Google angling for free H.264 plugin
I was likely wrong on Monday when I said that Google dropping H.264 video compression support in their Chrome browser was due to untenable hubris. I’m beginning to think that Google was being smart and that this is just a quick way to save money. No it’s not about saving storage costs on YouTube which is a silly notion to begin with since two formats cost more to store than one and there’s no way Google could drop the H.264 format on YouTube. The entire WebM/VP8 open standard video compression strategy was just a strategic bluff to secure favorable H.264 licensing costs for Chrome and YouTube streaming.
I had been wondering all Tuesday how Google was going to block an H.264 Chrome plugin and how feeble their VP8 stance was when they didn’t even have the guts to yank their near exclusive usage of H.264 on YouTube and yank H.264 support on the Android operating system. After reading a Facebook comment (from someone who shall remain nameless at this point) that filled in the final piece of the puzzle, I realized I was being silly. Why would Google turn down a free H.264 plugin that they would have had to pay $6.5 million per year for?
Mozilla made the same stink a year ago about the annual H.264 license fee and protested by dropping H.264 from Firefox. The result was that Microsoft filled in with an H.264 plugin and we certainly never heard any complaints from Mozilla much less about blocking it. If Mozilla was serious about the purity of Firefox being infected with patented technology, they could have blocked Microsoft’s H.264 gift but they didn’t and neither will Google. Both Mozilla and Google will be able to claim moral superiority by their “open” stance but at the end of the day they’re just happy to get patent-encumbered H.264 software for free.
But this goes much deeper than the $6.5 million annual license for Google Chrome and Mozilla Firefox. Patent liabilities are serious business and Microsoft almost suffered a multi-billion dollar lawsuit from Alcatel-Lucent were it not for a reversal last year. This was in spite of the fact that Microsoft had licensed the MP3 audio compression technology from Fraunhofer Society, the inventors of MP3. Google which owns the world’s largest free video streaming site YouTube was facing a serious patent bomb from the MPEG-LA patent pool in 2015 when the free licensing terms for free video streaming sites expired.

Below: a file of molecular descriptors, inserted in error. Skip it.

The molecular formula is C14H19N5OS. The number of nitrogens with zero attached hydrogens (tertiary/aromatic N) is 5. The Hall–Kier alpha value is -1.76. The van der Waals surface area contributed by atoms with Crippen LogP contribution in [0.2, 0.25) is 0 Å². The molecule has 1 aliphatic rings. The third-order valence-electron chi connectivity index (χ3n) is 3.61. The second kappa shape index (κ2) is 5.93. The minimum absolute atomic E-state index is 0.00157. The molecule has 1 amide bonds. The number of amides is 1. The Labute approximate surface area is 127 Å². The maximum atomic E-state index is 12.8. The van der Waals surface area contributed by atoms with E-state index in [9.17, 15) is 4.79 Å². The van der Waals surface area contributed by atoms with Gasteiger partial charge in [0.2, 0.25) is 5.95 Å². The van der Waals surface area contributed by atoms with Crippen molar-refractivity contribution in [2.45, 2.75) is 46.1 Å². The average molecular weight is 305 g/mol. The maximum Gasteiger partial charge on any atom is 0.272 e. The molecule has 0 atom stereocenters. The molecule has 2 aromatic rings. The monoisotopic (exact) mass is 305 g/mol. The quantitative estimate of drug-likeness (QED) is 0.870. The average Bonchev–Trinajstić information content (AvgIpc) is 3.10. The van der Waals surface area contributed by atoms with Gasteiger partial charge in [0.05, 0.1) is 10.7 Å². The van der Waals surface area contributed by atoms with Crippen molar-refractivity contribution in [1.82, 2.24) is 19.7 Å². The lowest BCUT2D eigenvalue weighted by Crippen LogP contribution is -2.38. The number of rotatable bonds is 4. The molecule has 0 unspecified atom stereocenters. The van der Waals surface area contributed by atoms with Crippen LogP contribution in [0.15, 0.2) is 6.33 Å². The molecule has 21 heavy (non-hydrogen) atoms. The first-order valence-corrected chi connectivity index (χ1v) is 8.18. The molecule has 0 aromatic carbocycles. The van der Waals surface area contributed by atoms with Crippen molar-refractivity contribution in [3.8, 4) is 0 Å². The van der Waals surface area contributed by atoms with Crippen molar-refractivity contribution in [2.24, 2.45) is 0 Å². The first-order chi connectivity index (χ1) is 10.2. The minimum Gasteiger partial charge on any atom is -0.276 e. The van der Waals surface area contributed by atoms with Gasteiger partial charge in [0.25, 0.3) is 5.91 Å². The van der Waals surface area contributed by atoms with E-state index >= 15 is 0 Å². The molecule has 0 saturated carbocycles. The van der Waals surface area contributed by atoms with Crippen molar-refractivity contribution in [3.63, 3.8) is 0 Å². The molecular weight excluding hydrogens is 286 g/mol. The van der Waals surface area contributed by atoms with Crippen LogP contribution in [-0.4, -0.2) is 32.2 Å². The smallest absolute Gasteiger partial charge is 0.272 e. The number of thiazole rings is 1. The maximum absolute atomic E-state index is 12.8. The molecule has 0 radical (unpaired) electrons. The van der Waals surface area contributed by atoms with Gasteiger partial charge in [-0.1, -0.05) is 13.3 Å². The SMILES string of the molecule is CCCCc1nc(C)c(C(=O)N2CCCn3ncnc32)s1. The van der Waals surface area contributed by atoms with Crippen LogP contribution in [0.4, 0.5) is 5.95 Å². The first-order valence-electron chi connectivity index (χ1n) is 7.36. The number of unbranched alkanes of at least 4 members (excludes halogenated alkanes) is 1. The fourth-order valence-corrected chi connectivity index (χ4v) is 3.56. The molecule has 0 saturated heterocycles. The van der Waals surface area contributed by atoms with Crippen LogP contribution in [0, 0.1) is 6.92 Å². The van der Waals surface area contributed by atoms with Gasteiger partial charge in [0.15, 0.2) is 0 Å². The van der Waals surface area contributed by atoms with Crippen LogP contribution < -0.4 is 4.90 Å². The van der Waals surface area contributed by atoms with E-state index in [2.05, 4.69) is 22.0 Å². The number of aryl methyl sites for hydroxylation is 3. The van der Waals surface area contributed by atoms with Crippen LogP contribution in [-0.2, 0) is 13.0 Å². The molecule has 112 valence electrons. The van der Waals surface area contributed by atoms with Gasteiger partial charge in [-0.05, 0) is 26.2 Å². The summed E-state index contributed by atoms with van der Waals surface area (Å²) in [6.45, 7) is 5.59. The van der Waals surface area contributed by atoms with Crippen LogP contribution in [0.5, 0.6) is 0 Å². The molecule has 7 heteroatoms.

By creating the new “WebM” open standard which used the VP8 compression technology that Google acquired from ON2 for $106.5 million of Google common stock, it forced the MPEG-LA to promise free streaming licensing terms indefinitely. The fact that VP8 has its own patent uncertainty and that VP8 is obviously inferior to H.264 is irrelevant because its mere existence constitutes a viable bluff. Considering the cost of patent lawsuits, $106.5M is chump change. And since Microsoft already paid for an H.264 license at the operating system level and they’re willing to extend it to third party web browsers like Mozilla Firefox at no charge to Mozilla, Google can recoup an additional $6.5M a year by letting Microsoft create an H.264 plugin for Chrome.
Touché Google, your little head fake had us all fooled on the blogosphere. You managed secure your own financial interests under the guise of open source altruism. Is there any chance I’m wrong about this and Google really is that dumb to try and overturn H.264? I doubt it and so long as Google maintains this toothless posture while fully supporting H.264 on YouTube and Android, I think that’s all the proof we need.
Update – Peter Bright has a great article on Arstechnica explaining how unlikely it would be to overthrow the H.264 video compression standard.
Update 2 – Daring Fireball makes a good point that Chrome will still be able to play H.264 through Adobe Flash player even if it drops native HTML5 support for H.264. All that means is Google will default to Adobe Flash for H.264 playback or they’ll get a plugin from Microsoft and the content world will continue to happily offer their H.264 encoded video in Flash and simply forget about doing H.264 via HTML5. The clear winner will be Adobe and the clear loser will be the HTML5 standard. There’s simply no way content providers will start to dual encode to H.264 and WebM and double their encoding costs, storage costs, and expose themselves to future patent infringement lawsuits.